In Filipino cuisine, adobo refers to a common cooking process indigenous to the Philippines.[8] It should not be confused with the Spanish and Latin American adobo, as they have different origins and refer to different dishes despite sharing the same name.[5] When the Spanish invaded the Philippines in the late 16th century, they encountered a cooking process that involved stewing with vinegar. The Spanish referred to this method as adobo due to its superficial similarity to the Spanish adobo. Nevertheless, the Filipino adobo is an entirely separate method of preparing food and is distinct from the Spanish marinade.[6][8] There are many variations of adobo in the Philippines in which soy sauce is used like Adobong Baboy in which pork is used, Adobong Manok in which chicken is used, etc. There is also the Adobong Pusit, a squid based dish which uses the squids ink as the broth together with vinegar.

See also

  • Marinade


  1. ^ Manuel Martinez Llopis, (1989), Historia de la gastronomía española, Alianza editorial, ISBN 84-206-0378-3 (Spanish)
  2. ^ Susana Aleson, Montse Clavé, (1998), Cocina filipina, ICARIA (Spanish)
  3. ^ Olympia: Adobo Completo (Spanish)
  4. ^ Sam Sifton (January 5, 2011). The Cheat: The Adobo Experiment. The New York Times. 
  5. ^ a b Paul A. Rodell (2002). Culture and customs of the Philippines. Greenwood Publishing Group. p. 102. ISBN 9780313304156. 
  6. ^ a b Alan Davidson & Tom Jaine (2006). The Oxford companion to food. Oxford University Press. p. 600. ISBN 9780192806819. 
  7. ^ Unai Ugalde, Dani Lasa, Andoni Luis Aduriz, Harold McGee (prólogo), (2009), Las primeras palabras de la cocina, Mugaritz, pp:114-118 (Spanish)
  8. ^ a b Ocampo, Ambeth (February 24, 2009), "Looking Back: "Adobo" in many forms"", Philippine Daily Inquirer, 

External links

Wikimedia Foundation. 2010.

Look at other dictionaries:

  • adobo — sustantivo masculino 1. (no contable) Caldo o salsa, generalmente de aceite, vinagre, sal y especias, que sirve para sazonar o macerar alimentos, especialmente carnes y pescados: carne en adobo, pescado en adobo …   Diccionario Salamanca de la Lengua Española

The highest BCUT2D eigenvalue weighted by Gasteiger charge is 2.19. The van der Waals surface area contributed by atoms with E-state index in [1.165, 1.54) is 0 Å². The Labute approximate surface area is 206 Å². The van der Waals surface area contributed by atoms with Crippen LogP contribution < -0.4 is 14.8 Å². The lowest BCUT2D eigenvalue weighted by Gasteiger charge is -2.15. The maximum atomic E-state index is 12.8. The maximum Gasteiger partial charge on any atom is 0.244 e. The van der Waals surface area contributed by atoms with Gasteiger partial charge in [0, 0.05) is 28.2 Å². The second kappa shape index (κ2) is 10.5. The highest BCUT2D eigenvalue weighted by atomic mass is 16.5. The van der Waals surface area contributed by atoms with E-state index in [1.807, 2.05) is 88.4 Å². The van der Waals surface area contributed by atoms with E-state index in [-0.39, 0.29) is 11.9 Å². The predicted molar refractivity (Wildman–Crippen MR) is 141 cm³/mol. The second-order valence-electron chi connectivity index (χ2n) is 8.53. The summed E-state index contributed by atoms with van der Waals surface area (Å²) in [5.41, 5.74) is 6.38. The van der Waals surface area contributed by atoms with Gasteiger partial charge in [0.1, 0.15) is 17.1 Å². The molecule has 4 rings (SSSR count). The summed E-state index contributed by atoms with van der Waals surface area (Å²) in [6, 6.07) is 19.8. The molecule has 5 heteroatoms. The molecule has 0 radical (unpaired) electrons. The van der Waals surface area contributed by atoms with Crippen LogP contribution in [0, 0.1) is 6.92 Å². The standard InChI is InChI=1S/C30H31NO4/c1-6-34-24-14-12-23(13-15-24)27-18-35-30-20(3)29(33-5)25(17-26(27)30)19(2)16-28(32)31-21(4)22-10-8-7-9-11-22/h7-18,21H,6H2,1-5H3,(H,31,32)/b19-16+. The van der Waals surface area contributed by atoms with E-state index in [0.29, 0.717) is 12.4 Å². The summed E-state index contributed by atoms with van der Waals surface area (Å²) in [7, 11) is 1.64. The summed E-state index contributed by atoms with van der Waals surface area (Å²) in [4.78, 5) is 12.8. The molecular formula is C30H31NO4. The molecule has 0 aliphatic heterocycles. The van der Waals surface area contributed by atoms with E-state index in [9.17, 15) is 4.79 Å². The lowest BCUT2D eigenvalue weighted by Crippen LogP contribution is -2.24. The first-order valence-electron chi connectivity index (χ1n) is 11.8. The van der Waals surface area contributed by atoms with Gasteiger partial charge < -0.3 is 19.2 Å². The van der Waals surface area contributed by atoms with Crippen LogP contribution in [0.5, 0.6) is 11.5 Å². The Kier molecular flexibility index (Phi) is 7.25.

• adobo — n. 1. a Philippine dish of marinated vegetables and meat or fish; served with rice. [WordNet 1.5] …   The Collaborative International Dictionary of English

  • adobo — [ə dō′bō] n. 〚Sp, sauce for marinating or preserving meat〛 a Philippine dish consisting of pork or chicken marinated in vinegar, garlic, soy sauce, etc., simmered, and then fried * * * a·do·bo (ä dōʹbō) n. pl. a·do·bos A Philippine dish of… …   Universalium

  • adobo — |ô| s. m. O mesmo que adobe. • Plural: adobos |ô| …   Dicionário da Língua Portuguesa

  • adobo — 1. m. Acción y efecto de adobar. 2. Caldo o salsa con que se sazona un manjar. 3. Caldo, y especialmente el compuesto de vinagre, sal, orégano, ajos y pimentón, que sirve para sazonar y conservar las carnes y otras cosas. 4. Mezcla de varios… …   Diccionario de la lengua española

  • adobo — [ə dō′bō] n. [Sp, sauce for marinating or preserving meat] a Philippine dish consisting of pork or chicken marinated in vinegar, garlic, soy sauce, etc., simmered, and then fried …   English World dictionary

  • Adobo — Chipotles en adobo Adobo ist ein spanischer Begriff, der allgemein für Würze oder Marinade steht und eine Marinaden oder Würzmischung beschreibt. Ein mit Adobo mariniertes oder gewürztes Fleisch bezeichnet man als Adobada. Adobo steht zum… …   Deutsch Wikipedia

  • Adobo — Lomo en adobo con sus típicos toques colorados …   Wikipedia Español

  • adobo — ► sustantivo masculino 1 Acción y efecto de adobar. 2 COCINA Salsa o caldo usado para conservar o sazonar los alimentos: ■ estropearse el adobo de las olivas. 3 TEXTIL Mezcla de varios ingredientes usada para curtir las pieles o dar brillo a las… …   Enciclopedia Universal

  • adobo — {{#}}{{LM A00805}}{{〓}} {{SynA00820}} {{[}}adobo{{]}} ‹a·do·bo› {{《}}▍ s.m.{{》}} Salsa hecha con aceite, vinagre, especias y otros ingredientes, usada para conservar los alimentos: • He comprado carne en adobo para la cena.{{○}} {{#}}{{LM… …   Diccionario de uso del español actual con sinónimos y antónimos